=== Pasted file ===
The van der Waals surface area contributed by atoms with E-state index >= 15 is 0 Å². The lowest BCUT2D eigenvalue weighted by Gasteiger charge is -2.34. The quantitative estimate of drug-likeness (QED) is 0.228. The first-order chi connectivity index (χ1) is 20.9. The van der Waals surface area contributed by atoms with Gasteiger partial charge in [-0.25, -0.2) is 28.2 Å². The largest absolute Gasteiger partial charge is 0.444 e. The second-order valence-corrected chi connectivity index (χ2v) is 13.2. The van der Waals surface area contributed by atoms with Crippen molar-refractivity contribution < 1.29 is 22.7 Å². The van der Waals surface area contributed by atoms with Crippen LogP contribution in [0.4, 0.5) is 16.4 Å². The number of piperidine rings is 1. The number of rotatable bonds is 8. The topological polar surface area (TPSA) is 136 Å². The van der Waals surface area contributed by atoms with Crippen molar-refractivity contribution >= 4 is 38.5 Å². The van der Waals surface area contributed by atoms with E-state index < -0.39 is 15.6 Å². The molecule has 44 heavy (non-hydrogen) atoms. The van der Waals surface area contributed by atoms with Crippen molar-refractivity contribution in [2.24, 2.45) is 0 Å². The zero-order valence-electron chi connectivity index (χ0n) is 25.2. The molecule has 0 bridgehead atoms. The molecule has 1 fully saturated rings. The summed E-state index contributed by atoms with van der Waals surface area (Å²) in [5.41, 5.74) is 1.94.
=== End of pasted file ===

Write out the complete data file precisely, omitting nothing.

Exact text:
The van der Waals surface area contributed by atoms with E-state index >= 15 is 0 Å². The lowest BCUT2D eigenvalue weighted by Gasteiger charge is -2.34. The quantitative estimate of drug-likeness (QED) is 0.228. The first-order chi connectivity index (χ1) is 20.9. The van der Waals surface area contributed by atoms with Gasteiger partial charge in [-0.25, -0.2) is 28.2 Å². The largest absolute Gasteiger partial charge is 0.444 e. The second-order valence-corrected chi connectivity index (χ2v) is 13.2. The van der Waals surface area contributed by atoms with Crippen molar-refractivity contribution < 1.29 is 22.7 Å². The van der Waals surface area contributed by atoms with Crippen LogP contribution in [0.4, 0.5) is 16.4 Å². The number of piperidine rings is 1. The number of rotatable bonds is 8. The topological polar surface area (TPSA) is 136 Å². The van der Waals surface area contributed by atoms with Crippen molar-refractivity contribution >= 4 is 38.5 Å². The van der Waals surface area contributed by atoms with E-state index < -0.39 is 15.6 Å². The molecule has 44 heavy (non-hydrogen) atoms. The van der Waals surface area contributed by atoms with Crippen molar-refractivity contribution in [2.24, 2.45) is 0 Å². The zero-order valence-electron chi connectivity index (χ0n) is 25.2. The molecule has 0 bridgehead atoms. The molecule has 1 fully saturated rings. The summed E-state index contributed by atoms with van der Waals surface area (Å²) in [5.41, 5.74) is 1.94.